Plan With The End In Mind
Long before Stephen R. Covey coined the phrase “begin with end in mind” in his popular self-help book The 7 Habits Of Highly Effective People, old Stanley Blanchard preached that philosophy to me way back in the early 1970s. Then he showed me how to apply it to my kitchen/bath firm in so many different ways. Here are just a few that have made a positive impact in scores of kitchen businesses in which I have had the privilege to coach their owners.
1. Cash Discounts. Most dealer/owners pay scant attention to 2% cash discounts, which quite a few cabinet manufacturers offer, or perhaps they don’t have enough money in their checking accounts to take advantage of them. However, financially savvy people like Stanley Blanchard always advise people to push the numbers out to the end to understand the true value of something like a cash discount. For example, with vendor payment terms of “2%, 10 days, net 30,” you need to project out what that 2% cash discount means within the context of an annualized return on investment (ROI). The algebraic equation is simple: 2% x 360 Business Days/Period of Investment (30-10 or 20 days) = 36% ROI. Think about that percentage for a moment. When was the last time that any investment of yours – a savings account, mutual fund, or a piece of real estate – ever came close to delivering that high of a return? It’s huge! Having gained such ROI knowledge, do you think it might give you the power, and the motivation, to seek an adequate credit line so you could take these cash discounts on a regular basis?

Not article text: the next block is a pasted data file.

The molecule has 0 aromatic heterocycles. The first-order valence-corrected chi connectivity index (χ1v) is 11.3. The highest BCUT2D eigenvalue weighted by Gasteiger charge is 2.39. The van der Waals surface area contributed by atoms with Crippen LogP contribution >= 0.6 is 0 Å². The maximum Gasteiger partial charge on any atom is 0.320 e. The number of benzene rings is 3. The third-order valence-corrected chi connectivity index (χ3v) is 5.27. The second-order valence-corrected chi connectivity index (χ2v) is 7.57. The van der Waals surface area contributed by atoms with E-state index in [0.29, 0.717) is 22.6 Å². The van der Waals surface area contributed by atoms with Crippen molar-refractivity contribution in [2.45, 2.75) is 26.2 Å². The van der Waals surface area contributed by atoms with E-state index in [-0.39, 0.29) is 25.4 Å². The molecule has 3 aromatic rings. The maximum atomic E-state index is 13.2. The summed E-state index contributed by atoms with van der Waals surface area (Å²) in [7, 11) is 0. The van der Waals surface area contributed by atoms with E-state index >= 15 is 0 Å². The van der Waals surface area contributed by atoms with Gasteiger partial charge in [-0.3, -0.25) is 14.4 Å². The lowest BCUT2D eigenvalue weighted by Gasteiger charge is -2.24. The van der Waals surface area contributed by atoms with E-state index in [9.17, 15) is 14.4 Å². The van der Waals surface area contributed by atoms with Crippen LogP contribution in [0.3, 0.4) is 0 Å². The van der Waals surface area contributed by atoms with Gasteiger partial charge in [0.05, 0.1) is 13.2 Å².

2. Annual Budget. The best way to realize your annual revenue and net profit goal is to plan for it as carefully as you would for a client’s kitchen project. Think of a company budget continued on Page 22Continued from Page 20